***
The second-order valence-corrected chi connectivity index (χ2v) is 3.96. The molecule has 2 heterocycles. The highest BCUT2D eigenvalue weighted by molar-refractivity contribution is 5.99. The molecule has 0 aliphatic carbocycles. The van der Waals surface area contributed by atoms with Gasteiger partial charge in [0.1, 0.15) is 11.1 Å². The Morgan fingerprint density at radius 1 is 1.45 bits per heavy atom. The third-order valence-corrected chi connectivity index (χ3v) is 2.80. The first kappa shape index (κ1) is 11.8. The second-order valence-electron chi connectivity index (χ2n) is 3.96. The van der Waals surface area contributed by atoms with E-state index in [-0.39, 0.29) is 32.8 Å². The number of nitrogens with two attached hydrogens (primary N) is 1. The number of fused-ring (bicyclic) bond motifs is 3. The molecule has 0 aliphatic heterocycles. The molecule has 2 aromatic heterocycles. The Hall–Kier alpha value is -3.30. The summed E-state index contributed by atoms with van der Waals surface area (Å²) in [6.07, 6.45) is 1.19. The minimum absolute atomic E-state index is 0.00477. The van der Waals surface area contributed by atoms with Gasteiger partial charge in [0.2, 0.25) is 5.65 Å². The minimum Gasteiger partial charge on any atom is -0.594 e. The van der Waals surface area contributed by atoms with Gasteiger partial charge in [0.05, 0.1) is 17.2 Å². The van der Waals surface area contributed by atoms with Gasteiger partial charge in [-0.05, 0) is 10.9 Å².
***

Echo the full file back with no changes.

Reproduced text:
The second-order valence-corrected chi connectivity index (χ2v) is 3.96. The molecule has 2 heterocycles. The highest BCUT2D eigenvalue weighted by molar-refractivity contribution is 5.99. The molecule has 0 aliphatic carbocycles. The van der Waals surface area contributed by atoms with Gasteiger partial charge in [0.1, 0.15) is 11.1 Å². The Morgan fingerprint density at radius 1 is 1.45 bits per heavy atom. The third-order valence-corrected chi connectivity index (χ3v) is 2.80. The first kappa shape index (κ1) is 11.8. The second-order valence-electron chi connectivity index (χ2n) is 3.96. The van der Waals surface area contributed by atoms with E-state index in [-0.39, 0.29) is 32.8 Å². The number of nitrogens with two attached hydrogens (primary N) is 1. The number of fused-ring (bicyclic) bond motifs is 3. The molecule has 0 aliphatic heterocycles. The molecule has 2 aromatic heterocycles. The Hall–Kier alpha value is -3.30. The summed E-state index contributed by atoms with van der Waals surface area (Å²) in [6.07, 6.45) is 1.19. The minimum absolute atomic E-state index is 0.00477. The van der Waals surface area contributed by atoms with Gasteiger partial charge in [0.2, 0.25) is 5.65 Å². The minimum Gasteiger partial charge on any atom is -0.594 e. The van der Waals surface area contributed by atoms with Gasteiger partial charge in [0.05, 0.1) is 17.2 Å². The van der Waals surface area contributed by atoms with Gasteiger partial charge in [-0.05, 0) is 10.9 Å².